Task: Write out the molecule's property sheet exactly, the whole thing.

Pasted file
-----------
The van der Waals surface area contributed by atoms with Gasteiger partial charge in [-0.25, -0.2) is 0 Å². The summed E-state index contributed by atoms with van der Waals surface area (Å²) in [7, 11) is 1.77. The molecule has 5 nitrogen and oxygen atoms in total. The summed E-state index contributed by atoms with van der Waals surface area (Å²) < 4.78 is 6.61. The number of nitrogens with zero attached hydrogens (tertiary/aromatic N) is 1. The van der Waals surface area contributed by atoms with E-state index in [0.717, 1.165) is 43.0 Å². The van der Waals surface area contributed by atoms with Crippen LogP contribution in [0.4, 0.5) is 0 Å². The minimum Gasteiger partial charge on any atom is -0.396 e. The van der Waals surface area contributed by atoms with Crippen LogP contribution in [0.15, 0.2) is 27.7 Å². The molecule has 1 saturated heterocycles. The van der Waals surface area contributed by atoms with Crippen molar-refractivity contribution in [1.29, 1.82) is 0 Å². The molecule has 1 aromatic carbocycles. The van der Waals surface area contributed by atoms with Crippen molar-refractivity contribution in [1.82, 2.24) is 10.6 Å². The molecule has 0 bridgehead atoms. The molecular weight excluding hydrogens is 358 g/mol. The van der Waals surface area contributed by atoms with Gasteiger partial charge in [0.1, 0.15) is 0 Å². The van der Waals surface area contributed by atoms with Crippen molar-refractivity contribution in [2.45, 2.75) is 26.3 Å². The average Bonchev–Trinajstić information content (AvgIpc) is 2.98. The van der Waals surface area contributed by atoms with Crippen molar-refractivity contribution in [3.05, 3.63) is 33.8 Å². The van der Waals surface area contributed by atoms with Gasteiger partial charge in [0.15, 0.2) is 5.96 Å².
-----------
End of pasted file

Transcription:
The van der Waals surface area contributed by atoms with Gasteiger partial charge in [-0.25, -0.2) is 0 Å². The summed E-state index contributed by atoms with van der Waals surface area (Å²) in [7, 11) is 1.77. The molecule has 5 nitrogen and oxygen atoms in total. The summed E-state index contributed by atoms with van der Waals surface area (Å²) < 4.78 is 6.61. The number of nitrogens with zero attached hydrogens (tertiary/aromatic N) is 1. The van der Waals surface area contributed by atoms with E-state index in [0.717, 1.165) is 43.0 Å². The van der Waals surface area contributed by atoms with Crippen LogP contribution in [0.4, 0.5) is 0 Å². The minimum Gasteiger partial charge on any atom is -0.396 e. The van der Waals surface area contributed by atoms with Crippen LogP contribution in [0.15, 0.2) is 27.7 Å². The molecule has 1 saturated heterocycles. The van der Waals surface area contributed by atoms with Crippen molar-refractivity contribution in [1.29, 1.82) is 0 Å². The molecule has 1 aromatic carbocycles. The van der Waals surface area contributed by atoms with Crippen molar-refractivity contribution in [1.82, 2.24) is 10.6 Å². The molecule has 0 bridgehead atoms. The molecular weight excluding hydrogens is 358 g/mol. The van der Waals surface area contributed by atoms with Gasteiger partial charge in [0.1, 0.15) is 0 Å². The van der Waals surface area contributed by atoms with Crippen molar-refractivity contribution in [2.45, 2.75) is 26.3 Å². The average Bonchev–Trinajstić information content (AvgIpc) is 2.98. The van der Waals surface area contributed by atoms with Crippen molar-refractivity contribution in [3.05, 3.63) is 33.8 Å². The van der Waals surface area contributed by atoms with Gasteiger partial charge in [0.15, 0.2) is 5.96 Å².